India has reversed course and granted approval to Gilead Sciences Inc's patent for its hepatitis C drug Sovaldi, marking a setback for patient groups who said the move could stop affordable copies of the drug.

The drug, which has a list price of $1,000 a pill in the United States, was rejected for a patent by the Indian patent authority in January 2015 on the basis it represented only minor changes to a previous formulation, and the company already had licensing deals with manufacturers in India.

After an appeal by Gilead, the Indian Patent Office of New Delhi on Monday approved its application for the drug saying it found its compounds to be "novel" and "inventive."

Gilead, in a statement, welcomed the move, but said it will have no impact on availability of the compound, which is already licensed to 11 generic manufacturers in India for distribution in 101 developing countries.

Patents guarantee drugmakers exclusive sales for a decade or more, before generic competition is allowed, so the companies can recoup their investment and use profits to then develop new medicines. Gilead said the goal of its voluntary licensing program, and "partnership" with Indian manufacturers, is to enable access to medicines for as many people as possible, as quickly as possible.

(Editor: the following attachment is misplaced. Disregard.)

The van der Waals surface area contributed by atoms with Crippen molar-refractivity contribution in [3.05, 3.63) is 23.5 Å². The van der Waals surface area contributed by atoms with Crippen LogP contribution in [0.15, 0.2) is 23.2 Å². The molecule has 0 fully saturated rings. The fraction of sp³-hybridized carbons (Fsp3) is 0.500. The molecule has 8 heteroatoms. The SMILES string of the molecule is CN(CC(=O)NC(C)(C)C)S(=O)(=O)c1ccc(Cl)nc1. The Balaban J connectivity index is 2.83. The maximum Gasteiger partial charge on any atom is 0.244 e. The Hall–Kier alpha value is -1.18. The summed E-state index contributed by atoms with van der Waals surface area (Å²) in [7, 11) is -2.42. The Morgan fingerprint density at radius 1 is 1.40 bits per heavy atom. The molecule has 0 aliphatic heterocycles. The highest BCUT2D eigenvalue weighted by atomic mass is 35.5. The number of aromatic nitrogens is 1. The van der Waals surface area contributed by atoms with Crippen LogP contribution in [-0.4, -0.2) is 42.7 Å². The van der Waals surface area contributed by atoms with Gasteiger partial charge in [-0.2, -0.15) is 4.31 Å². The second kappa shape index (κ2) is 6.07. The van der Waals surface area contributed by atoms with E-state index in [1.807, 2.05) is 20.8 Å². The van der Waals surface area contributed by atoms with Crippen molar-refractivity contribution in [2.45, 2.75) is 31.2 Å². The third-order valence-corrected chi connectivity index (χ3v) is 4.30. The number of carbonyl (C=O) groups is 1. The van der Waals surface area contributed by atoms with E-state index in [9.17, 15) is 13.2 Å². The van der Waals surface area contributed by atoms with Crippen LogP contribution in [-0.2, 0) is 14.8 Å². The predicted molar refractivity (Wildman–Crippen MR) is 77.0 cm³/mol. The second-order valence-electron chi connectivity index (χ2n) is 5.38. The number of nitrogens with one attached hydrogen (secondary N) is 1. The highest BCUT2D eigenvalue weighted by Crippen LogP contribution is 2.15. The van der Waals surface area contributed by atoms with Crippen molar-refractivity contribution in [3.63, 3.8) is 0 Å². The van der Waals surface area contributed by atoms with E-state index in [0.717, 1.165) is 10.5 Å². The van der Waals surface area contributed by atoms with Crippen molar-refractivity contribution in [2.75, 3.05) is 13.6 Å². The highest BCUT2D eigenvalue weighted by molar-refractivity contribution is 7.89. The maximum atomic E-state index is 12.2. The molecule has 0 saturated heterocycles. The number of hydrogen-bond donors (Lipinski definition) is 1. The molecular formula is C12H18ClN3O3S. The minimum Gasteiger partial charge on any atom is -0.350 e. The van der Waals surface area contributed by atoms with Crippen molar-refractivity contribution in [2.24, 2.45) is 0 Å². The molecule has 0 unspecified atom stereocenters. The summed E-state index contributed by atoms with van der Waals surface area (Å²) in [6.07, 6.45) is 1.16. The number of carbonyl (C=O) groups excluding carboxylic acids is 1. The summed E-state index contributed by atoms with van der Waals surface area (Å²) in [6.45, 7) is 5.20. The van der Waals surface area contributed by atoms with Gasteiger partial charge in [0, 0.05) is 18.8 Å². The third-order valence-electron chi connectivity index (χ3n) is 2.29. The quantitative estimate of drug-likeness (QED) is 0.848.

But patient groups said Gilead's licensing deals do not serve patients and the patent approval could prevent exports of raw materials to other countries seeking to make the drug, hailed by some as a breakthrough in the global fight against hepatitis.

"Like unmerited patents, these schemes manipulate the market, violate patients' rights and block millions of people from getting the medicines they need," the Initiative for Medicines, Access & Knowledge said in a statement.

Gilead said eight of its licensees have launched sales in India and other licensed territories under the company's program for supplying its hepatitis C, hepatitis B and HIV drugs to "resource-challenged countries." Licenses have also been granted to two manufacturers in Egypt and one in Pakistan.

Sovaldi was first launched in the United States in 2013 at a list price of $28,000 for a 28-tablet bottle, or $1,000 a pill.

The list price in India as of April 26, according to the Asia Pacific Network of People Living with HIV, was $384 per bottle, or about $14 per pill.

The liver-destroying hepatitis C virus infects as many as 150 million people globally, according to the World Health Organization.

(Reporting By Deena Beasley; Editing by Andrew Hay)